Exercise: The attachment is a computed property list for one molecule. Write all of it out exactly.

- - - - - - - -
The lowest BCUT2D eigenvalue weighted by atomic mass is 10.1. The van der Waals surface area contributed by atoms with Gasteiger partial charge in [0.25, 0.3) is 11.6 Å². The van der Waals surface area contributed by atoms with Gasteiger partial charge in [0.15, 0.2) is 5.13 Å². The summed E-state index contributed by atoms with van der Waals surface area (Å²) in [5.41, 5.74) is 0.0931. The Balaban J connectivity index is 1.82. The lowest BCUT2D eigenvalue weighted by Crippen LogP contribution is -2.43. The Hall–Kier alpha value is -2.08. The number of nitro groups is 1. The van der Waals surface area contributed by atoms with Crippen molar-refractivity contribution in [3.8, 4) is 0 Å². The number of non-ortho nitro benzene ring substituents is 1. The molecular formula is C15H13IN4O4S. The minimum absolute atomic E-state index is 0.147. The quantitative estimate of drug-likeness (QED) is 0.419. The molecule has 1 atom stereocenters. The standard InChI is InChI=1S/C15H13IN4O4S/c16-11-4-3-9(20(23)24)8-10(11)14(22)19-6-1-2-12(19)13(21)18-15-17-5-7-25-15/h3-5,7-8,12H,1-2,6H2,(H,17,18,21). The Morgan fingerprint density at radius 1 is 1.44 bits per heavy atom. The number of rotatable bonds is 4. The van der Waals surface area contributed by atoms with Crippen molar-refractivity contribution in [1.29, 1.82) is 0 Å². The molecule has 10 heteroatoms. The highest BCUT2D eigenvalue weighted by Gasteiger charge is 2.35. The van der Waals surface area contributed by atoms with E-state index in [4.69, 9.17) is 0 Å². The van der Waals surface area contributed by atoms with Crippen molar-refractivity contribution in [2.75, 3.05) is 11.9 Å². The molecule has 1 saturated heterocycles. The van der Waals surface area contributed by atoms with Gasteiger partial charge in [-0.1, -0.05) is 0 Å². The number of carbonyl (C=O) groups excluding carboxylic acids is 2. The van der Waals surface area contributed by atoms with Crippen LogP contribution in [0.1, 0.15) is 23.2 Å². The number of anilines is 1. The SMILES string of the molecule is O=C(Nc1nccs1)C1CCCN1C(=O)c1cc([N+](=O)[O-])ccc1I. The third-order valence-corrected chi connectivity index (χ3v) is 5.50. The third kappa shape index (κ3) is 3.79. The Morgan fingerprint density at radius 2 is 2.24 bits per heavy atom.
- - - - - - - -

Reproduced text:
The lowest BCUT2D eigenvalue weighted by atomic mass is 10.1. The van der Waals surface area contributed by atoms with Gasteiger partial charge in [0.25, 0.3) is 11.6 Å². The van der Waals surface area contributed by atoms with Gasteiger partial charge in [0.15, 0.2) is 5.13 Å². The summed E-state index contributed by atoms with van der Waals surface area (Å²) in [5.41, 5.74) is 0.0931. The Balaban J connectivity index is 1.82. The lowest BCUT2D eigenvalue weighted by Crippen LogP contribution is -2.43. The Hall–Kier alpha value is -2.08. The number of nitro groups is 1. The van der Waals surface area contributed by atoms with Crippen molar-refractivity contribution in [3.8, 4) is 0 Å². The number of non-ortho nitro benzene ring substituents is 1. The molecular formula is C15H13IN4O4S. The minimum absolute atomic E-state index is 0.147. The quantitative estimate of drug-likeness (QED) is 0.419. The molecule has 1 atom stereocenters. The standard InChI is InChI=1S/C15H13IN4O4S/c16-11-4-3-9(20(23)24)8-10(11)14(22)19-6-1-2-12(19)13(21)18-15-17-5-7-25-15/h3-5,7-8,12H,1-2,6H2,(H,17,18,21). The Morgan fingerprint density at radius 1 is 1.44 bits per heavy atom. The number of rotatable bonds is 4. The van der Waals surface area contributed by atoms with Crippen molar-refractivity contribution in [1.29, 1.82) is 0 Å². The molecule has 10 heteroatoms. The highest BCUT2D eigenvalue weighted by Gasteiger charge is 2.35. The van der Waals surface area contributed by atoms with E-state index in [4.69, 9.17) is 0 Å². The van der Waals surface area contributed by atoms with Crippen molar-refractivity contribution in [2.75, 3.05) is 11.9 Å². The molecule has 1 saturated heterocycles. The van der Waals surface area contributed by atoms with Gasteiger partial charge in [-0.1, -0.05) is 0 Å². The number of carbonyl (C=O) groups excluding carboxylic acids is 2. The van der Waals surface area contributed by atoms with Crippen LogP contribution in [0.1, 0.15) is 23.2 Å². The number of anilines is 1. The SMILES string of the molecule is O=C(Nc1nccs1)C1CCCN1C(=O)c1cc([N+](=O)[O-])ccc1I. The third-order valence-corrected chi connectivity index (χ3v) is 5.50. The third kappa shape index (κ3) is 3.79. The Morgan fingerprint density at radius 2 is 2.24 bits per heavy atom.